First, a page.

What is Multimedia/Presentation Graphics Software? Multimedia combines text, graphics, animation, video, and audio. Presentation Graphics Software allows the user to create documents called slides to be used in making presentations.
Types of Presentations Informal –Overhead transparencies Electronic –Projection device attached to a computer Virtual –Presentations on the Internet
Advantages of Multimedia/Presentation Graphics Software Enhancement of Text only messages Can help illustrate some topics better than static text or diagrams Portable and editable Distributable via the web and/or CD-ROM Gains and holds attention Interactivity can help learning process Entertaining as well as Educational Hyperlinks to other presentations, documents, and/or web sites.
Multimedia/Presentation Graphics Terminology Slide - an individual screen in a slide show; the basic unit of a presentation. Title Slide – generally the first slide in a presentation; introduces the presentation to the audience. Bulleted List Slide –a type of slide layout that allows you to enter several levels of bulleted text; each level is formatted in a different point size. Presentation file - the file you save to disk that contains all the slides, speaker’s notes, handouts, that make up your presentation. Object - any element that appears on a slide, such as clip art, text, drawings, charts, sounds, and video clips. Slide show - a series of slides displayed in sequence; controlled manually or automatically.
Multimedia/Presentation Graphics Terminology Transition - a special effect used to introduce a slide during a slide show. Outlining - allows you quickly to create your presentation using an outline format. Graphing - allows you to create and insert charts into your presentations. Drawing - allows you to create diagrams using shapes such as arcs, arrows, cubes, rectangles, stars, and triangles. Multimedia effects - adds interest and keeps your audience attentive by adding effects, such as sound and video to your presentation.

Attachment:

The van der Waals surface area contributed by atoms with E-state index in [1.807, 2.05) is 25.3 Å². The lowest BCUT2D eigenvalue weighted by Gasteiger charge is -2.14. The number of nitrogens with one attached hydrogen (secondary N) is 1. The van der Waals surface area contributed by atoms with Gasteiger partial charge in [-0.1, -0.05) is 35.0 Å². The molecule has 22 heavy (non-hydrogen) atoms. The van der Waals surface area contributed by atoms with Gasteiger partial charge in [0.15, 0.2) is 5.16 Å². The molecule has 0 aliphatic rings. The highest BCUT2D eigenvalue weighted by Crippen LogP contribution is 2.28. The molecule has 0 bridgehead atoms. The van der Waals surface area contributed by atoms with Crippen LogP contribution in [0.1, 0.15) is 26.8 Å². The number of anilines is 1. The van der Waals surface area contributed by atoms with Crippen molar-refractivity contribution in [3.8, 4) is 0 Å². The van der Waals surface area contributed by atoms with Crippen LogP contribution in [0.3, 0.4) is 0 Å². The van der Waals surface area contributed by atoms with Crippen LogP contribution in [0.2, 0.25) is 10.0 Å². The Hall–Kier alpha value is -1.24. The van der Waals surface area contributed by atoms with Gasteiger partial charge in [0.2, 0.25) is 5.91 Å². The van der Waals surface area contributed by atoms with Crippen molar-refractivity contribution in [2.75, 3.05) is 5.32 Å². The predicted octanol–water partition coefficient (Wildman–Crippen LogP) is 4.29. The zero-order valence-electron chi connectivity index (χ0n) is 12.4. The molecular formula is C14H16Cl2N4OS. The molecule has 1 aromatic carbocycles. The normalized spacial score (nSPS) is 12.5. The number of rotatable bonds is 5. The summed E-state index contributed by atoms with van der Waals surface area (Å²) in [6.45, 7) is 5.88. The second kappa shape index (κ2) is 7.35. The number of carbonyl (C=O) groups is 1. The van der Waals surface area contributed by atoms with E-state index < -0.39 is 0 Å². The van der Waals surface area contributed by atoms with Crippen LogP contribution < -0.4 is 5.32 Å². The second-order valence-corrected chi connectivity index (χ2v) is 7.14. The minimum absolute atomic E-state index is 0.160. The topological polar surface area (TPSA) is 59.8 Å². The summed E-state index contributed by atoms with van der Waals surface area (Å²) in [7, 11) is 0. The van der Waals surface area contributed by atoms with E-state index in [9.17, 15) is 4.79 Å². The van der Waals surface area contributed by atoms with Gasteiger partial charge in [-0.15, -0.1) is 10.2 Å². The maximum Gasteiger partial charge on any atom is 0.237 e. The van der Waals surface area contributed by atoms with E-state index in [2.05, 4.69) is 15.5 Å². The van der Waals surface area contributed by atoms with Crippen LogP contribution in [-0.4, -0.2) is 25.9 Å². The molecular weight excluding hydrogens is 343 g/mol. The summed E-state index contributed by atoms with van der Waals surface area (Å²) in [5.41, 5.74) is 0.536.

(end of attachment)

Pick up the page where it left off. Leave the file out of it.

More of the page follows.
Multimedia/Presentation Graphics Terminology Design template - provides consistency in design and color throughout the entire presentation; determines the color scheme, font and font size, and layout of your presentation. Attributes - the properties or characteristics of an object. Placeholders - empty objects on a new slide. Audience handouts - printouts of your electronic presentation that your audience can use to follow along and to take notes. Speaker notes - notes that include the slide as well as comments or points you may want to remember.
Multimedia/Presentation Graphics Terminology Menu bar - list each of the menus in applications and usually appears near the top of the application window under the window title bar. Toolbar - provide quick access to frequently used commands; a lot of the buttons are the same from program to program. Toolbox - resembles a toolbar, but hold items such as drawing tools rather than buttons that perform commands. Hyperlink - a link you click to display another webpage or document with in a presentation; can consist of specially formatted text, buttons, and hotspots on graphics or pictures.
Planning a Presentation Description of learner/audience –Age, target group, reading level, etc. How will you gain attention and introduce the topic? –Present objectives and standards How will you gather resources and information? Pre-media use preparation –Content planning brainstorming and design layout brainstorming on paper Consider the necessary equipment/materials/handouts.